UK memory clinics to trial blood tests for dementia diagnosis

Memory clinics across the UK are set to initiate trials utilising blood tests for the diagnosis of dementia, aiming to facilitate early access to care, support, and potential new drug treatments.

A joint research effort by University College London and the University of Oxford will engage approximately 5,000 volunteers over a five-year period to study blood tests for Alzheimer’s disease and other forms of dementia.

Presently, a significant portion of dementia patients remain undiagnosed, with only a small percentage undergoing expensive ‘gold standard’ tests such as PET brain scans or spinal lumbar punctures.

The Oxford team will assess various blood tests, potentially offering a more cost-effective and accessible means for early detection of dementia. These tests aim to identify biomarkers for Alzheimer’s as well as other forms of dementia, including vascular and frontotemporal dementia.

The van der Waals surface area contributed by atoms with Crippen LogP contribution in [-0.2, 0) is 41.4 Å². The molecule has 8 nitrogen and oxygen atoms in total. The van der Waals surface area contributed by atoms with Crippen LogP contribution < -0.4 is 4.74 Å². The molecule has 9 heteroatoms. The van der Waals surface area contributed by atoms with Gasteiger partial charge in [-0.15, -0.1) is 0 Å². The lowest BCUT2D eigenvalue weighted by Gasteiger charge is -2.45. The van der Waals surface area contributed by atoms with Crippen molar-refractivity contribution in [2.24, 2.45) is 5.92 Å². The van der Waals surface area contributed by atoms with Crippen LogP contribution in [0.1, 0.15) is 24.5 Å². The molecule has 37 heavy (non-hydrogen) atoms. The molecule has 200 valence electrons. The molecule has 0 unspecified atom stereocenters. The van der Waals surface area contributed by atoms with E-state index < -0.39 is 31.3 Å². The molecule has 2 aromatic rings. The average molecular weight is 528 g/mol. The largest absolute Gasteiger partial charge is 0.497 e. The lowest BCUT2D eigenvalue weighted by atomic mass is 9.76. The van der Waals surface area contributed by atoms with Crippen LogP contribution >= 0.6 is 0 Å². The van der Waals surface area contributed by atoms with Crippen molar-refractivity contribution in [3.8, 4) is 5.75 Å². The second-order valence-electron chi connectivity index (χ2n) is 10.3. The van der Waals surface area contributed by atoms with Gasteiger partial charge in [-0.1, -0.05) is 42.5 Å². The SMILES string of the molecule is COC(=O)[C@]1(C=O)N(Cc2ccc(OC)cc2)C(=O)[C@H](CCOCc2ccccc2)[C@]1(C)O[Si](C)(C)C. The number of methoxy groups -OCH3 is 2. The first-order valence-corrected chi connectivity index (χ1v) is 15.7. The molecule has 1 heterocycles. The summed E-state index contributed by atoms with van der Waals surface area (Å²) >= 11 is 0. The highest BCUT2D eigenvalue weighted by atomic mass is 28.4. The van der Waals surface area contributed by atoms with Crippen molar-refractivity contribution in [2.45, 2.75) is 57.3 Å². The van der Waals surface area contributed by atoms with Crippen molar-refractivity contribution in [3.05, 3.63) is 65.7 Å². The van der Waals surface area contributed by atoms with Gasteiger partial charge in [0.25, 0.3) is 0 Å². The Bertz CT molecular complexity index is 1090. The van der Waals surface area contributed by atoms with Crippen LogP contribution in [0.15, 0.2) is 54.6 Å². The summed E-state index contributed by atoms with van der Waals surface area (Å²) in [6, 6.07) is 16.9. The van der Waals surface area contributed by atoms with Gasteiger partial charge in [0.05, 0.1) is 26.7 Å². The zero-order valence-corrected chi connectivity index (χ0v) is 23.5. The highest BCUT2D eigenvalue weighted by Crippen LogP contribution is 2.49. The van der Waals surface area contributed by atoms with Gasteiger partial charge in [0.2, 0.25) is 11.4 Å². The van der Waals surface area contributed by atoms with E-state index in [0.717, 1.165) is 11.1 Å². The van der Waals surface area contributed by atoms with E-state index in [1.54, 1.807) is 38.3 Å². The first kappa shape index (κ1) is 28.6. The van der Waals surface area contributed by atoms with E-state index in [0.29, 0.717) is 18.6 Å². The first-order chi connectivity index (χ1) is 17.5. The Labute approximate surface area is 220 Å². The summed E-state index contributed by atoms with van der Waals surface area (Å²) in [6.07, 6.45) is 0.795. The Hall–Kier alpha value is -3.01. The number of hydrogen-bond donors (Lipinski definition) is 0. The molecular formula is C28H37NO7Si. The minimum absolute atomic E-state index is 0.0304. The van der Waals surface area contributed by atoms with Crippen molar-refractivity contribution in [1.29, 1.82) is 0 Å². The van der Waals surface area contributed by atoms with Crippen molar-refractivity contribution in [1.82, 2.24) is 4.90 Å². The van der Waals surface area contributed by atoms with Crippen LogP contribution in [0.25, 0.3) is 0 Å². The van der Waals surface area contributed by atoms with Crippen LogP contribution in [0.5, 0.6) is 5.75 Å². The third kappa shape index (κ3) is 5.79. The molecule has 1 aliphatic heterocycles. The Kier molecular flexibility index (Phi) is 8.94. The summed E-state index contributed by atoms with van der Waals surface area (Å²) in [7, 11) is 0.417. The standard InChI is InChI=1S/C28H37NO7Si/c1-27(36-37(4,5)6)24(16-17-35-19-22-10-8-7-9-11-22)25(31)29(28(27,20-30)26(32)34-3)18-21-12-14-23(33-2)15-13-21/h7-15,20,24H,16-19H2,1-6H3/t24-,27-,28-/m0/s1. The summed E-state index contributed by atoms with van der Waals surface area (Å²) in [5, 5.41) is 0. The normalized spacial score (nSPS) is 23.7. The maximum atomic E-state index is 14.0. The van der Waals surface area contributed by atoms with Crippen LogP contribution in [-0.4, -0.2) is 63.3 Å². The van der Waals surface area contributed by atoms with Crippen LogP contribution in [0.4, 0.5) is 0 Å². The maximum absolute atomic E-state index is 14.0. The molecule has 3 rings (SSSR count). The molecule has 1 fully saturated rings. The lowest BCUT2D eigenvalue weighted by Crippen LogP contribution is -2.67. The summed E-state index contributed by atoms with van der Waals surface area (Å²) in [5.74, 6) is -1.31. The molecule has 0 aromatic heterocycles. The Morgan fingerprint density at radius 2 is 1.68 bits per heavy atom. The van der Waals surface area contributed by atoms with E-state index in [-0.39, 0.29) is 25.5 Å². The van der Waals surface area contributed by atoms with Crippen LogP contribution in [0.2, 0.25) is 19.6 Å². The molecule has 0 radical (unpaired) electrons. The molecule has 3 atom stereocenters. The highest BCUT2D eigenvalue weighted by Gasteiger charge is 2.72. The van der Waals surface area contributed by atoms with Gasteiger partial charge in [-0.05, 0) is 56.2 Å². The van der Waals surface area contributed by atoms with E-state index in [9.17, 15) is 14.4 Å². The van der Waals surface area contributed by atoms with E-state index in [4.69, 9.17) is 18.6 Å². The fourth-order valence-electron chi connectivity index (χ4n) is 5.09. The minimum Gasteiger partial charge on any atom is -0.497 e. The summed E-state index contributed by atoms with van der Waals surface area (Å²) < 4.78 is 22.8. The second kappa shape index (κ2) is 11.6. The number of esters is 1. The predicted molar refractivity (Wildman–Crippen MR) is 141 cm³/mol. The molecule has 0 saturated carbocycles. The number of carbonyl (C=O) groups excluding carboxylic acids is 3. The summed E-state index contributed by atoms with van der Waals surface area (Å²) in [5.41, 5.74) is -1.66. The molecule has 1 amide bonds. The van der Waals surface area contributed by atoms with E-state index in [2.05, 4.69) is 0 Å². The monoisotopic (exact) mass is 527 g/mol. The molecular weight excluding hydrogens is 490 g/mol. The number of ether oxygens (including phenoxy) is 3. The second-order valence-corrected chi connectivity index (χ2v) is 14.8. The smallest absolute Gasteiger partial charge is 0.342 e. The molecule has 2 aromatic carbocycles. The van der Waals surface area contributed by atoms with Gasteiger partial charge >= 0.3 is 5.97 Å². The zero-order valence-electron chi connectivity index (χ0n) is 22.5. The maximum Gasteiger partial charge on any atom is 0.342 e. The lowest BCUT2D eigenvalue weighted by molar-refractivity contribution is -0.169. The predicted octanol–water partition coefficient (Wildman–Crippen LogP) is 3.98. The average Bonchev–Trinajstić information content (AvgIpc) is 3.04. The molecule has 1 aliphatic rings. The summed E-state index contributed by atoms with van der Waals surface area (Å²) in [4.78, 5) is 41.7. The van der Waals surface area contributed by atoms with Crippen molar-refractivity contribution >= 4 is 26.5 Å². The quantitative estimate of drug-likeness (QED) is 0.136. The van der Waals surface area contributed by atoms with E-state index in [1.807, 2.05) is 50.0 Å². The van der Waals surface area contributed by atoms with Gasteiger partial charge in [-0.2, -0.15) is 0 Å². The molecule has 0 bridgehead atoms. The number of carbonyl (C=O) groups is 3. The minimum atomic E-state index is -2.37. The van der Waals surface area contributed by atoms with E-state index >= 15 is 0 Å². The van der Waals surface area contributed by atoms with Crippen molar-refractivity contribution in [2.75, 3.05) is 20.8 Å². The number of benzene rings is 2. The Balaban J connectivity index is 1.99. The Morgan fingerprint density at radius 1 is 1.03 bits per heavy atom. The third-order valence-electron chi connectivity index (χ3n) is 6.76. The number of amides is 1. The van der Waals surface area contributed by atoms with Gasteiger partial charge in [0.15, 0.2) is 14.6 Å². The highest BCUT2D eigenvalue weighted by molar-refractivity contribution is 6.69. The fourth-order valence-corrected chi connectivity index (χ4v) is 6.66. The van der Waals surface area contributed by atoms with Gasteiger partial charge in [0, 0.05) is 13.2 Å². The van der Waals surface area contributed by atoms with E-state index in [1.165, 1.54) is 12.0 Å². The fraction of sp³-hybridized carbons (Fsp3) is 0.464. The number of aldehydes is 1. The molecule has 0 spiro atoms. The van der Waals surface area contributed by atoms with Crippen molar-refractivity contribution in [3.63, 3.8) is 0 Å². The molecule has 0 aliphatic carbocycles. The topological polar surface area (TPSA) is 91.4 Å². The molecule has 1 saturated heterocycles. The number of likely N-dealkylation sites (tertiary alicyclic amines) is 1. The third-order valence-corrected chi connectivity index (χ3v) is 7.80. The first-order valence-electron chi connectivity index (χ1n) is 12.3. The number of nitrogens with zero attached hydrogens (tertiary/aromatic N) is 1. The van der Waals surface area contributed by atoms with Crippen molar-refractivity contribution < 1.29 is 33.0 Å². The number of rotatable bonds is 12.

Dr. Vanessa Raymont from the University of Oxford emphasises the importance of including diverse demographics in the study to ensure real-world applicability.

The University College London team focuses on the biomarker p-tau217, which may indicate levels of amyloid and tau in the brain, with the goal of increasing Alzheimer’s diagnosis rates.

Jonathan Schott, professor of neurology at UCL, underscores the significance of early and accurate diagnosis, particularly in anticipation of potential new treatments. Two drugs showing promise in slowing Alzheimer’s progression are currently under consideration by UK regulatory bodies.

The Blood Biomarker Challenge, funded by various organisations including Alzheimer’s Society and Alzheimer’s Research UK, aims to advance diagnostic capabilities for dementia, addressing a critical healthcare challenge in the UK.

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